Getting unstuck

Sometimes we’re stuck in a situation that we can’t leave immediately. It sounds easy to leave a party when the host fat shames you, but it becomes much harder when you came with a friend who doesn’t recognize what’s happened and wants to stay. It sounds like an easy decision to leave a company when your boss is bullying you, but when you’re already living out of your overdraft it’s a much harder decision. During these times it’s hard to trust that things are going to work out and hearing advice to “stay positive and be patient” can be frustrating. I have been in a situation where I wanted to flee, and I wanted to share a few concrete steps that helped me cope until I was able to leave.

Changing plans may seem a bit of a cop-out but was a huge help to me when I was trying to leave a difficult situation. I had originally planned to stay in the job I had for two years. When things became difficult, I struggled. I kept thinking I would have to stay for that long, because that was ‘the plan.’

Then I changed plans. I started looking for way to leave early. Changing my plans made staying less awful. Once I changed my plans, I found it helpful to make new ones, both short- and long-term. I spent some time deciding how and when I could leave, as well as deciding where I wanted to be in a year’s time. Having an idea of where I wanted to go helped me figure out the steps I needed to get there.

I find this step especially important when it comes to financial goals. Often we can’t leave a situation because of finances, so figuring out exactly what we need in order to walk away is essential. Working towards that goal can also help distract us from a difficult situation. Watching savings grow and ticking things off our lists gives us a boost, especially when it means getting closer to leaving the situation we’re stuck in.

Being in a situation that we can’t immediately leave can often make us feel lonely or cause us to isolate ourselves. Finding a support group of friends and family wherever you can takes away some of the burden you may be carrying. Having people to whom you can vent is essential to coping. On a particularly rough day at work a text from a friend, a rant in a Facebook group, or a quick chat with a work friend in the bathroom can keep you going.
Building a supportive network is absolutely essential if you’re trying to escape a relationship. Maintaining allies when you are trying to away from a negative relationship means that when you are feeling weak you have someone to turn to. I firmly believe that an online community can offer just as much support as a friend you see face to face. Try to make time to meet someone for coffee once a week or take fifteen minutes to pop onto a Facebook group.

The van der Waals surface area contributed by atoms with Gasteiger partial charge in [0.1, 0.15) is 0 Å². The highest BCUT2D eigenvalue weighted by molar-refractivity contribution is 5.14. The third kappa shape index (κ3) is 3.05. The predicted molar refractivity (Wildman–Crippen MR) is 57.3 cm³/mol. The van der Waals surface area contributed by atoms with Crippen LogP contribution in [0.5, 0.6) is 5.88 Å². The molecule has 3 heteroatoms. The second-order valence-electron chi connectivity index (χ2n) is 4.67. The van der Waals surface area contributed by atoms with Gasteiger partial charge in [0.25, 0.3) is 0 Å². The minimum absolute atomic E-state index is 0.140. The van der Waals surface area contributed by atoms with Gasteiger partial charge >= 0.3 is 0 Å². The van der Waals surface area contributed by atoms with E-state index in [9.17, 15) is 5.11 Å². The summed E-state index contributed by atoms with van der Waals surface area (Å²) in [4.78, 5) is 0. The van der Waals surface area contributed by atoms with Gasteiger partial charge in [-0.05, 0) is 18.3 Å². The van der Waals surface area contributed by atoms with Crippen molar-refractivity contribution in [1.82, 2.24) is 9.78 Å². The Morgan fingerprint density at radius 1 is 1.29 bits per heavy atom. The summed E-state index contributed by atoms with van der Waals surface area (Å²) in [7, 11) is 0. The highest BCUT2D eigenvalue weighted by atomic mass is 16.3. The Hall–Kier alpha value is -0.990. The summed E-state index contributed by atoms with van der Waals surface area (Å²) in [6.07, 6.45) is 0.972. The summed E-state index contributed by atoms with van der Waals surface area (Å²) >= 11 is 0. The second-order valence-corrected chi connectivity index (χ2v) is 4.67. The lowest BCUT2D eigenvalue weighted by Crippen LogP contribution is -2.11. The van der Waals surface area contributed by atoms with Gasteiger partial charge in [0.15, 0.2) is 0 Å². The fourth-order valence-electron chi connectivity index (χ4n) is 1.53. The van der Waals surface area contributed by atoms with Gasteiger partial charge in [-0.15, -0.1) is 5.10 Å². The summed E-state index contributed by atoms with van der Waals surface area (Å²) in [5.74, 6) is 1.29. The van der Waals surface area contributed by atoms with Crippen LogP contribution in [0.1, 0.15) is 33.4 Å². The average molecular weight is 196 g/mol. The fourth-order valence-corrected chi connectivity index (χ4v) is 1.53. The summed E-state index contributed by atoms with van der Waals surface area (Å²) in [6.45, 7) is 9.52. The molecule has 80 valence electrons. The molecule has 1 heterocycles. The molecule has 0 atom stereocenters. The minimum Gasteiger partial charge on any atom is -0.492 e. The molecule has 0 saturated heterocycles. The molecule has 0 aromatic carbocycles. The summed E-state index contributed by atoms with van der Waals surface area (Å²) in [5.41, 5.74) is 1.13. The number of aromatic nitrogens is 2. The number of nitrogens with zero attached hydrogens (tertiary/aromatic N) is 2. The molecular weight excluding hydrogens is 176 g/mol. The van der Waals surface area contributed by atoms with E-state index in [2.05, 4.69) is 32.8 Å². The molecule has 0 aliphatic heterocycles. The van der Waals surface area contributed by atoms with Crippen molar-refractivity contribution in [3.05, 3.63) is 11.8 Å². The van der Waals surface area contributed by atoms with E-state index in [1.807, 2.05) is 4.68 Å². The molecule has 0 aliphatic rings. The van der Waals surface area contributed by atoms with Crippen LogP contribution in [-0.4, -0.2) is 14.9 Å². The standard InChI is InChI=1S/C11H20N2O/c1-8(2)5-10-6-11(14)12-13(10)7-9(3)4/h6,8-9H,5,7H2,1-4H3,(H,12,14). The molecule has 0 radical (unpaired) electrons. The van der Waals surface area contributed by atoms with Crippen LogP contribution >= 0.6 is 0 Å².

If you are struggling with isolating yourself or finding allies you can look towards groups online on Facebook, Twitter, Tumblr, or Instagram, and if you’d like to find allies that you can meet face-to-face, consider picking up a hobby like a knitting group or game night. When you’re stuck in a social situation you can’t get out of, and you don’t have an ally there, reach out and text someone who isn’t there, or go to your social media of choice. Just because you’re physically somewhere without an ally doesn’t mean you can’t remove yourself emotionally and connect with an ally who is somewhere else.

Everything I’m wearing is from Top Vintage. You can find the dress here, the cardigan here, and the hair flower here.

Setting aside quiet time can also be helpful. When I have been stuck in a relationship or job I hated I have found that taking fifteen minutes helps me keep my cool. I take some time every day to sit quietly (in a bath, on the couch, in a coffee shop), shut off anything I am listening to, and focus on my breathing. I don’t think what I do is officially ‘meditating,’ but it’s the same concept, I think. I just try to slow everything down and allow myself to feel whatever emotions come up. Sometimes I cry (which is why I prefer the bath), sometimes I laugh, and sometimes I just sit and breathe. Those fifteen minutes feel restorative. They take me out of myself a bit and somehow I hurt less.

I also sometimes use that time to remind myself that I am not defined by my environment. It may be obvious to some people, but I forget that I am not what surrounds me. Take time every day to remember that you are not defined by your bad job, abusive partner, unkind friend, or even loud, scary social event. I know going through something you can’t immediately get out of is hard but you are still yourself. When it all gets on top of me I take time to remember I am still the loving, kind, strong, sexy, hilarious, clever human that I have always been, and that I have a 100% success rate for getting through awful situations. You do too, so keep fighting. You’ve got this.

What are your best coping skills? How do you get through an awful situation? Please let me know in the comments below, through email, or to the social media platform of your choice.